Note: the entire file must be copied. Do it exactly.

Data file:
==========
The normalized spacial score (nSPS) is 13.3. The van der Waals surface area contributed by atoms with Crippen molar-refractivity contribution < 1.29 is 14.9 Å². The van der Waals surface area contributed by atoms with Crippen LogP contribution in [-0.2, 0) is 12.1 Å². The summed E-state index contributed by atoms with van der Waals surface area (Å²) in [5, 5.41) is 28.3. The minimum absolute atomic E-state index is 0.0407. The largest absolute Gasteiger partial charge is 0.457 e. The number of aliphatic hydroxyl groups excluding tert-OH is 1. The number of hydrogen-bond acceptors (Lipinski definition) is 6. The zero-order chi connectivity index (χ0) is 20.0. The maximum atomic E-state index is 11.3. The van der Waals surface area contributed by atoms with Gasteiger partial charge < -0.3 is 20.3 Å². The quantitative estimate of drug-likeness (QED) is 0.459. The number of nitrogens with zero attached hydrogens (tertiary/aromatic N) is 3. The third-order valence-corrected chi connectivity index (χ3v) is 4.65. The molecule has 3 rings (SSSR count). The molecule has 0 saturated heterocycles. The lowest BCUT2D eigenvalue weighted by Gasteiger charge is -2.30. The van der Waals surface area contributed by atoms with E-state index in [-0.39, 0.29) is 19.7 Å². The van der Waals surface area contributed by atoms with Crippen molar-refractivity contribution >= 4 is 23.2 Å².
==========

The normalized spacial score (nSPS) is 13.3. The van der Waals surface area contributed by atoms with Crippen molar-refractivity contribution < 1.29 is 14.9 Å². The van der Waals surface area contributed by atoms with Crippen LogP contribution in [-0.2, 0) is 12.1 Å². The summed E-state index contributed by atoms with van der Waals surface area (Å²) in [5, 5.41) is 28.3. The minimum absolute atomic E-state index is 0.0407. The largest absolute Gasteiger partial charge is 0.457 e. The number of aliphatic hydroxyl groups excluding tert-OH is 1. The number of hydrogen-bond acceptors (Lipinski definition) is 6. The zero-order chi connectivity index (χ0) is 20.0. The maximum atomic E-state index is 11.3. The van der Waals surface area contributed by atoms with Gasteiger partial charge < -0.3 is 20.3 Å². The quantitative estimate of drug-likeness (QED) is 0.459. The number of nitrogens with zero attached hydrogens (tertiary/aromatic N) is 3. The third-order valence-corrected chi connectivity index (χ3v) is 4.65. The molecule has 3 rings (SSSR count). The molecule has 0 saturated heterocycles. The lowest BCUT2D eigenvalue weighted by Gasteiger charge is -2.30. The van der Waals surface area contributed by atoms with E-state index in [-0.39, 0.29) is 19.7 Å². The van der Waals surface area contributed by atoms with Crippen molar-refractivity contribution >= 4 is 23.2 Å².